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Neitzel Luke & Salopek Inc Blog

Qualified Disaster Relief Payments & COVID-19

tax
Posted by Lisa M. Parente Posted on Dec 10 2021

On March 13, 2020, a nationwide emergency was declared as a result of the SARS-CoV-2 virus. This declaration triggered the ability for employers to make certain qualified disaster relief payments to employees that, pursuant to IRC §139, are deductible by the company as a regular business expense and excludible from taxable gross income by recipient employee.

In order for a payment to remain eligible for this advantageous treatment, the following criteria must be met:

  • The expense must have arisen as a result of the COVID-19 pandemic; and
  • The expense for which the payment is remitted must be “reasonable” and “necessary” in nature; and
  • The expense must be either personal in nature, related to a living expense, family oriented, or funeral-related; and
  • The employee cannot have received a reimbursement or payment from any other organization or person for the same expense, including insurance payments.

The IRS defines an expense as “reasonable” when it is “necessary” in the ordinary course of business. The IRS defines an expense as “necessary” when it is “…helpful and appropriate for [the] trade or business.”

The IRS has set a precedence that medical expenses qualify under §139 treatment. Note that payments for lost wages or unemployment are explicitly excluded. Expenses qualifying under §139 treatment have no maximum, and do not get phased out after a certain amount.

An employer is not required to collect receipts or acquire other substantiation of expenses incurred by employees before providing payment pursuant to §139. Although not required, it is still recommended that documentation be obtained for record keeping purposes, and to help curb fraudulent reimbursement claims from employees. In addition, employers should consider establishing a disaster policy that includes guidelines under which the employer may or could reimburse employees for certain expenses incurred as a result of the qualifying disaster.

If you believe that your business or you as a sole proprietor would like to look further into taking advantage of §139 qualified disaster relief payments, consult your tax advisor. Neitzel Luke & Salopek Inc. is available to answer any questions you have. We can be reached at (440) 835-1040 or email us at LParente@nlacpas.com to get into touch.

Forms 1099 for Tax Year 2021

tax
Posted by Lisa M. Parente, CPA, MBA Posted on Dec 02 2021

As 2021 winds down, we want to share some key information related to Forms 1099. These tax documents are required to be filed with the IRS at the end of each January for the preceding calendar year. To avoid penalties for filing a late or inaccurate Form 1099 you should consult with your tax advisor to ensure compliance with the Internal Revenue Service rules.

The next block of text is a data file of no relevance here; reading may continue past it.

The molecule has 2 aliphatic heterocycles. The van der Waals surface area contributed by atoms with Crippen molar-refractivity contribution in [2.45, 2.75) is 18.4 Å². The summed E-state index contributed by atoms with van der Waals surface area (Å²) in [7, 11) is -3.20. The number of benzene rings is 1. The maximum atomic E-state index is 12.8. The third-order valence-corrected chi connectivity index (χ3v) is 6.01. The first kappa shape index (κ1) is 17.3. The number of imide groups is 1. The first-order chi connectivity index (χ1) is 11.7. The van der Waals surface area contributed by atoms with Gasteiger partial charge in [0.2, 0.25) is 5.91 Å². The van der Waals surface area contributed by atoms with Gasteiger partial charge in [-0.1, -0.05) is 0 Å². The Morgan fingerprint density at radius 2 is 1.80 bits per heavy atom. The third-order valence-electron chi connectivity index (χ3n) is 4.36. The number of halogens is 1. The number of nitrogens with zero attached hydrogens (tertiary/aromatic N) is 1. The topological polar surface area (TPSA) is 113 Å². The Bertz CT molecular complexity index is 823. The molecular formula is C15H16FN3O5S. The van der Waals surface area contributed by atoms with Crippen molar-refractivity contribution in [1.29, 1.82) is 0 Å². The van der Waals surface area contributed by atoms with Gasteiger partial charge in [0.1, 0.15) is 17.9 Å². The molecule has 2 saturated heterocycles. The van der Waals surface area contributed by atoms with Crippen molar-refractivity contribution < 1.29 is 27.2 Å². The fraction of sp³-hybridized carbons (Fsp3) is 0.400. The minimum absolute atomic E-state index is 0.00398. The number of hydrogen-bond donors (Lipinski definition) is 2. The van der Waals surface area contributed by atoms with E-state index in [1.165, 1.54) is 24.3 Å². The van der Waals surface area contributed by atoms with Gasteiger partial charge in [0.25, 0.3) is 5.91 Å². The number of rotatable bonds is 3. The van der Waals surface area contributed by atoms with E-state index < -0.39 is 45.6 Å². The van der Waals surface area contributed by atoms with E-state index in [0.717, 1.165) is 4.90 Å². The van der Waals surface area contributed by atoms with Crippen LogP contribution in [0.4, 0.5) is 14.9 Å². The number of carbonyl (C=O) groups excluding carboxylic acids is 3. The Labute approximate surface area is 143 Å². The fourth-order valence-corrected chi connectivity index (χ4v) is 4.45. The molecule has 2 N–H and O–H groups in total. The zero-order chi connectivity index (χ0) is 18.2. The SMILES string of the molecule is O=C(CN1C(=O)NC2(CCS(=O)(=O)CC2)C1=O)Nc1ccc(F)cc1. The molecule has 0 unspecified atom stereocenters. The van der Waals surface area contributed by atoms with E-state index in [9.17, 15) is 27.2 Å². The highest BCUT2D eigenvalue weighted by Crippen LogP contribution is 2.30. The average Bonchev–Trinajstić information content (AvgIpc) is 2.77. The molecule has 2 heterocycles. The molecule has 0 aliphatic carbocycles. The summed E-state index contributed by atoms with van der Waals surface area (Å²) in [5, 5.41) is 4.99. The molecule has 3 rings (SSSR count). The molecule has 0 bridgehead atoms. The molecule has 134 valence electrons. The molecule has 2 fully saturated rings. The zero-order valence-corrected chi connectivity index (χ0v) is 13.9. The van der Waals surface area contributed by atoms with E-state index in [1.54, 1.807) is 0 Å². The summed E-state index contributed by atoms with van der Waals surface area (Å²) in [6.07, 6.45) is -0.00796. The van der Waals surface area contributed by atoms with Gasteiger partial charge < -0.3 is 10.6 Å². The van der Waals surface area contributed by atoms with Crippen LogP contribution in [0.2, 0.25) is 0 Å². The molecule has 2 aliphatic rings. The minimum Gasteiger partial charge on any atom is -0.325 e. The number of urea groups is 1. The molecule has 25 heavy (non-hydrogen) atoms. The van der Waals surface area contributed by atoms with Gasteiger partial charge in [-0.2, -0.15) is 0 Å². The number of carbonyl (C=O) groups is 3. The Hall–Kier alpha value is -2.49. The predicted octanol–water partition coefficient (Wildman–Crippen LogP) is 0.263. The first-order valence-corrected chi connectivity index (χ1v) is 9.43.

Overview

There are different types of 1099s that your business, or you as a sole proprietor, may be required to file with the IRS. The due date for Forms 1099 applicable to calendar year 2021 is January 31, 2022.

Below are examples of Forms 1099 that you may be required to file. Note that this list is not inclusive of all types of Form 1099:

1099-NEC: used to report Non-Employee Compensation (NEC) paid in excess of $600. A payment is considered NEC if you made a payment to someone who is not your employee but performed work for you, such as an independent contractor.

1099-MISC: used to report types of income that are not considered NEC, such as Royalties, Other income payments, and Nonqualified Deferred Compensation, among other types of income. Royalty payments in excess of $10, and payments in excess of $600 for other income types, trigger the requirement to file Form 1099-MISC.

1099-INT: used to report Interest Income payments in excess of $10, or in some cases, $600.

Do I have to file 1099s for tax year 2021?

You are required to file Forms 1099 if you made payments over the above-indicated dollar amounts in the course of your trade or business to an individual, partnership or estate.

What information do I need from the payee to file Forms 1099?

If you are required to file Forms 1099, you will need the following information from the payee:

  • Legal name used for Federal income tax purposes
  • Address
  • Federal Employer Identification Number or Social Security Number, whichever is applicable

The best way to obtain the information needed is to ask your vendors and payees to complete a Form W-9, which can be found here.

If you believe that your business or you as a sole proprietor may be required to file Forms 1099 for tax year 2021, consult your tax advisor. Neitzel Luke & Salopek Inc. is available to answer any questions you have and to prepare your Forms 1099. We can be reached at (440) 835-1040 or email Lisa Parente, Tax Manager at LParente@nlacpas.com to get in touch.

Sources: Instructions for  Forms 1099-MISC  and 1099-NEC (2020) | Internal Revenue Service (irs.gov)

The information contained within this communication is not intended to serve as tax advice, and is not intended to be used, and cannot be used, for the purpose of avoiding penalties that may be imposed under federal, state, or local law.